Today, 20 November is the 20th anniversary of the fire at Windsor Castle. It was a sad day in 1992 when, during refurbishment work on the 900 year old castle, a spotlight was believed to have overheated and caught fire to one of the curtains by the altar.
History is filled with famous fires that have caused chaos and destruction in its wake and millions of pounds worth of damage to the buildings in which they started in. The Great Fire of London of 1666 is one of the UK's most famous fires, and although it is believed to have all but wiped out the plague, it has also become synonymous with destruction and terror.
There is definitely something built into the human psyche that fire is to be feared. Maybe it is because we can't fully control it? Or maybe it is because we have grown up listening to stories like The Great Fire. Who knows? What we do know is that there are many more famous cases throughout or history.
The fire spread throughout the Windsor Castle, severely damaging over 100 principal state rooms, including the complete destruction of nine of them. With such incredible antiques on display at the castle, the safe evacuation of priceless items in the castle were a priority for the staff that were working on the day, and - although a number of items had already been removed due to the renovations taking place - they did a fantastic job of keeping the number of priceless items destroyed to a bare minimum.
Amongst the people helping to remove the items as fast as they could was the Duke of York, Prince Andrew, who was on the premises when the fire broke out. He later told the press that the Queen was "devastated", and that he was engulfed in smoke at one point during his evacuation from the castle.
Over 200 fire-fighters were required to tackle the fire that first started at the Queen's Private chapel at 11.33am then spread violently throughout the Brunswick Tower and neighbouring rooms and state apartments. Some were based on the premises, and had begun to tackle the initial fire and contact the larger fire departments.
By the time the blaze was being fully tackled, fire services from London, Buckinghamshire, Surrey, Oxfordshire, and Berkshire were chipping in to stop such a beloved British building from being destroyed by the fire.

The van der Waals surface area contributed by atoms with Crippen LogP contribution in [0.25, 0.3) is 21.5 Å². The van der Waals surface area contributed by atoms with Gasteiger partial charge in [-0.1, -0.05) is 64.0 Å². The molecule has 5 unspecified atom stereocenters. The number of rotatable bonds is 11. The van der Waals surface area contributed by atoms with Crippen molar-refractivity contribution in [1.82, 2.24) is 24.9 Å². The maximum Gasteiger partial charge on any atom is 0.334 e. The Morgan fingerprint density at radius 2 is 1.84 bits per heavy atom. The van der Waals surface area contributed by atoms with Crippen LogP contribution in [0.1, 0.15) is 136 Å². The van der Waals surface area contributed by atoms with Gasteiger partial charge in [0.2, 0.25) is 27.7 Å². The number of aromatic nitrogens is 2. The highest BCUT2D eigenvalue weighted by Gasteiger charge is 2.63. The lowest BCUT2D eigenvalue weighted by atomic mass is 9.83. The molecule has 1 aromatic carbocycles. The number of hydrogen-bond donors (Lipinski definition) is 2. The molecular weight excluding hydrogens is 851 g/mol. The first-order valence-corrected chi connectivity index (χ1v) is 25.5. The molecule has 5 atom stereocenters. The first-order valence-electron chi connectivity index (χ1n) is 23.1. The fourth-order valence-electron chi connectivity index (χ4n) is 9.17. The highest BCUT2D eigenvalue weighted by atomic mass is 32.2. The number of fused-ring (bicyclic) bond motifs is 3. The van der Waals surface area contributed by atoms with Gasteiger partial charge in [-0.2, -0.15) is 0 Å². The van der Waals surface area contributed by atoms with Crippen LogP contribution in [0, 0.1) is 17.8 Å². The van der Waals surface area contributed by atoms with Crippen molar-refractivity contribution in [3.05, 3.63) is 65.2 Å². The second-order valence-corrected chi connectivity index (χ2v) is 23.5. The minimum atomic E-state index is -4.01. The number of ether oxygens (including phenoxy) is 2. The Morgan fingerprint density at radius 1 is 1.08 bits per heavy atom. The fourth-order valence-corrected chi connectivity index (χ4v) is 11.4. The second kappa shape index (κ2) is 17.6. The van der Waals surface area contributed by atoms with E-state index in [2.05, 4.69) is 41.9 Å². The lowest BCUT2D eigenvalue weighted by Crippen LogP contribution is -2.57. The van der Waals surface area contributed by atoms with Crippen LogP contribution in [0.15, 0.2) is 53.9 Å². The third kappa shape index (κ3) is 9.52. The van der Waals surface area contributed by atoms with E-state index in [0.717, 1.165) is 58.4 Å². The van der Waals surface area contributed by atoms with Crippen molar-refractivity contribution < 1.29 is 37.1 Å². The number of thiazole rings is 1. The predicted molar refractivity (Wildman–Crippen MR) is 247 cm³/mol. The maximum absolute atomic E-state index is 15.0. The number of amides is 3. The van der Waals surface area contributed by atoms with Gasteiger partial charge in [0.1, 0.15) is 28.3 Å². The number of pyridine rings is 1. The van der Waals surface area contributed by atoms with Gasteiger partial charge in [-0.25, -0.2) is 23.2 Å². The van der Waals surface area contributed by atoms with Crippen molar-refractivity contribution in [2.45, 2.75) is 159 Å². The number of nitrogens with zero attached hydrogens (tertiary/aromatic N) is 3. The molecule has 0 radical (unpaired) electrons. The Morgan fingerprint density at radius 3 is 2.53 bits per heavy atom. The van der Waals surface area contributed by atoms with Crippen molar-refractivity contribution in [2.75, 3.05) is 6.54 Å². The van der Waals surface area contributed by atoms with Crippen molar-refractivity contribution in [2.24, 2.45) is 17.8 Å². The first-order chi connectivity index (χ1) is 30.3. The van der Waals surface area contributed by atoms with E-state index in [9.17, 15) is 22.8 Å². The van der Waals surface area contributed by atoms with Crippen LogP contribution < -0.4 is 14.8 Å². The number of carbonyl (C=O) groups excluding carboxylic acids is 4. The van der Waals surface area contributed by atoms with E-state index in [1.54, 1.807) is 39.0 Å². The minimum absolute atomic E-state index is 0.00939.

After 12 hours, the fire was finally extinguished, but the damage of the fire, smoke and the gallons of water that was being used to stop the fire took its toll and led to a costly and troublesome restoration that lasted for five years and was very controversial. It launched a political debate over who should be made accountable for the millions of pounds it would inevitably take to rebuild and restore Windsor to former glory.
In the end, the fire led to Buckingham Palace and its surrounding grounds being made available to the public at certain times during the year in order to pay for the restoration, thus preventing giving the tax payers of the country the bill for the damage caused, something the British press was inevitably wary of happening.
Even after 20 years, the sight of Windsor Castle in flames is still shocking to see. We are not used to seeing such majestic, old buildings on fire, and will not want to again for as long as they can stand up for us to visit and admire them. With new technologies and systems such as the firetrace, the likelihood of a repeat of such an event is now far less likely.
However, 1992 was meant to be a celebration for the Queen, as it was the 40th anniversary of her accession to the throne. But she called 1992 her "Annus Horribilis" - a reference to the events of Windsor Castle and after two of her sons announced the end of their marriages, most famously with Prince Charles and Princess Diana announcing their separation in December after a torrid year filled with media speculation about their relationship.
Windsor Castle re-emerged in 1997, refurbished and refreshed following the incredible fire. The 21st Century has seen it visited by a great number of tourists, and the Queen is still a frequent user of the palace for weekend stays and banquets, and over 500 people are still employed at the Castle. But it could have been a lot different, if not for the great work of over 200 of our best fire-fighters.
Fire Stats from Windsor Castle on that Fateful Day in 1992...
• Gallons of water used - 4,500 tonnes (One Million Gallons)
• One fifth of the Castle damaged or destroyed by fire (Covering 9,000 square metres)
• £37million spent on the refurbishment of the Castle between 1992-1997
• 225 fire-fighters used to tackle the blaze
• 12 Hours - total it took to fully extinguish the fire
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